Archive for February 18th, 2011


By the 1920s several dance crazes had swept American, non more than tango….but politically powerful anti vice forces also criticized dance halls and in particular tango  as unhealthy, immoral venues for the seduction of women and the practice of prostitution…hoping to capitalize, Andrew Karzas, invested one million dollars into the construction and promotion of a new dance hall on the South side of Chicago, “The Trianon Ballroom”…the interior was designed to accommodate enormous crowds of up to 3ooo dancer in the main hall and another 3000 in the upper floor…to protect his investment against the moral reformists, Karzas instigated strict rules of conduct which were enforced by six men and women who would evict offenders…a prominent sign read, “we do not allow spooning or petting between the dances” …it is in this atmosphere that Karzas took the courageous act of booking living legend Rodolfo Valentino.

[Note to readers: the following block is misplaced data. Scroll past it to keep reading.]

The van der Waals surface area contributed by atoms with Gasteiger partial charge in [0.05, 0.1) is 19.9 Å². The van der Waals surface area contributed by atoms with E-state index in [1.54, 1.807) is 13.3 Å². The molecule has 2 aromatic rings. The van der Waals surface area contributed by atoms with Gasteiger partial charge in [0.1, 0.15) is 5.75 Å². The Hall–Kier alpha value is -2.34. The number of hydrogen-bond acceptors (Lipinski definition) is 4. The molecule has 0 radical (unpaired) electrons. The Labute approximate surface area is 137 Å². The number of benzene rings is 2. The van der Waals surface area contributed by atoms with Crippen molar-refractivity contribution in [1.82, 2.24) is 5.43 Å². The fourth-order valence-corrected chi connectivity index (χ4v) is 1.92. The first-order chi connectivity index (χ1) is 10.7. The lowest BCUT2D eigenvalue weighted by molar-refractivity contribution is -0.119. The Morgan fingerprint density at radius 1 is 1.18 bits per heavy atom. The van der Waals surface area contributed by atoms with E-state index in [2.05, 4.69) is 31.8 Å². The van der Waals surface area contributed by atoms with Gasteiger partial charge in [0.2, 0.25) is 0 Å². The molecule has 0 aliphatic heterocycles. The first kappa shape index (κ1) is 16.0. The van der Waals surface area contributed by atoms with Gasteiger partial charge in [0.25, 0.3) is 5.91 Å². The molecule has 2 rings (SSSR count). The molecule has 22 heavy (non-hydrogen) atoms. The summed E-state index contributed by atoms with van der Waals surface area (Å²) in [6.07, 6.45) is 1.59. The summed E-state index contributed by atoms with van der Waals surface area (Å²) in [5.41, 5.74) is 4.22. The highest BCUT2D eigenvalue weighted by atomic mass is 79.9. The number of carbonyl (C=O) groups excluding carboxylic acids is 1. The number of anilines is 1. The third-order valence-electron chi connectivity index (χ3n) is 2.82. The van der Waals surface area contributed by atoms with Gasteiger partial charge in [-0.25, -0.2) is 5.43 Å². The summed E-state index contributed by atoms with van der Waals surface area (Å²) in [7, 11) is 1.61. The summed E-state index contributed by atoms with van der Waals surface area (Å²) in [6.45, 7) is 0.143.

Valentino danced with his second wife Natacha Rambova to the delight of six thousand delirious fans some of which, it is said, actually fainted…  Natacha Rambova was a costume designer and art director when he met her on the set of the film “Uncharted Seas” in 1921…he married her in Mexicali Mexico but as soon as he returned to California, he was arrested for bigamy as California law required a one year waiting period between marriages…Natacha was a disaster; she was controlling and unsocial causing him many problems personally and professionally; two years later they had a bitter divorce…at the news of  Valentino’s sudden death, 2000 people crammed into the Trianon Ballroom to hear a eulogy from Judge Francis Borelli, president of the Valentino Memorial Association who said of Rodolfo, “he was ever the personification of romance, he was the ideal of love at once Cyrano, Romeo and Don Juan”